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The World Bank will work with Government on a 2-year climate change and agriculture program

The World Bank, the Ministry of Agriculture and Food Industry, and the Ministry of Environment of Moldova have joined forces to reduce the vulnerability of Moldova's farmers to climate change. The two-year program will carry out in-depth analysis of the impacts of climate change on Moldovan agriculture, and identify practical adaptation options for the country.

The program will be managed by the World Bank and supported by about $350,000 in grants from the World Bank, the Bank-Netherlands Partnership, and the Trust Fund for Environmentally and Socially Sustainable Development. Agriculture is extremely vulnerable to climate change. Moldova is already experiencing the effects of growing climate variability and change, with increasing seasonal temperatures, moisture deficits, and extreme events like drought, floods and frost. Furthermore, climate projections for the future predict a hotter, drier and more variable climate across most of the country.

These changes could significantly affect the livelihoods of Moldova's farmers, and highlight the need to begin developing and implementing actions to increase the resilience of agriculture to climate variability and change. Beyond reducing the risks of future productivity losses in one of the economy's key sectors, the program also furthers Moldova's EU integration objectives: a recent EU White Paper emphasizes the need to integrate adaptation into European policies and encourages the development of National Adaptation Strategies. With its resources, the World Bank also has the potential to finance adaptation investments.

As World Bank Country Manager for Moldova, Melanie Marlett, said: "Helping countries prepare for climate change is one of the World Bank's global priorities, and since agriculture in Moldova is so important and so vulnerable to climate change, we are going to support the Government and farmers here to develop a more resilient agriculture."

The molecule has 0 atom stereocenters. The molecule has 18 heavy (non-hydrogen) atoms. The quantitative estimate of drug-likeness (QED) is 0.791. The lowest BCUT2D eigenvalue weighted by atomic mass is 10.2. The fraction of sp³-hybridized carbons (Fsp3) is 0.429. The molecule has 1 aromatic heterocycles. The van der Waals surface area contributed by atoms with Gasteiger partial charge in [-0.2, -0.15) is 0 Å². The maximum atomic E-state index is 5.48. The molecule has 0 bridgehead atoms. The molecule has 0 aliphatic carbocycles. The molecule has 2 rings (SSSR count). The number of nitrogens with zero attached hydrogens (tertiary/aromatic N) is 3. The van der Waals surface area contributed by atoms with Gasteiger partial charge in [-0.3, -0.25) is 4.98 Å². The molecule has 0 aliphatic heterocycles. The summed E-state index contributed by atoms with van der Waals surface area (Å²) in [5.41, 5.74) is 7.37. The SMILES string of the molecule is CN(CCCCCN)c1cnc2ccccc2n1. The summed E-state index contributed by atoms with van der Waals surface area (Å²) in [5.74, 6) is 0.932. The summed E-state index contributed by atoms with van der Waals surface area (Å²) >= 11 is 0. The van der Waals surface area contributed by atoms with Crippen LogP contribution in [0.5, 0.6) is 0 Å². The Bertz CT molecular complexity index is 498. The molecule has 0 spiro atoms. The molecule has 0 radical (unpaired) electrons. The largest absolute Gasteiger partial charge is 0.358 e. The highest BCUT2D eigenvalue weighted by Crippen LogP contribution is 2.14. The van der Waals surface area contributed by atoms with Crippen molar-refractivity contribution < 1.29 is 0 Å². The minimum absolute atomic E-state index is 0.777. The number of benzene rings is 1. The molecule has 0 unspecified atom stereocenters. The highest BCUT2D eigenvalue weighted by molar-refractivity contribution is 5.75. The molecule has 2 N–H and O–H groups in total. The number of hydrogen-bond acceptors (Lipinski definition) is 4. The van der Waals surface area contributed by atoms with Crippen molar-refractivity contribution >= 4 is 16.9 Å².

The program will officially start on October 28, 2009 with an Awareness Raising and Consultation Workshop to be held at the Leogrand Hotel in Chisinau. The aim of the workshop is to share information and experiences about the impacts of climate variability and change on crops, livestock and forests in Moldova. Workshop participants will also identify information and technology gaps that need to be overcome. During the coming months, the World Bank will provide technical support to Moldovan institutions to enhance their ability to integrate climate change adaptation into agricultural policies, programs, and investments.

This will be achieved through close collaboration between international and Moldovan experts. These could include, for example, improving hydro-meteorological services, investing in irrigation or water use efficiency, developing new crop varieties, and enhancing farmers' technical skills. One product of this program will be a menu of adaptation options tailored to the specific needs of Moldovan farmers. In addition, a Regional Knowledge Exchange workshop will be organized in collaboration with other countries to share experiences and results, and explore scope for greater regional collaboration on activities such as weather forecasting and early warning systems.


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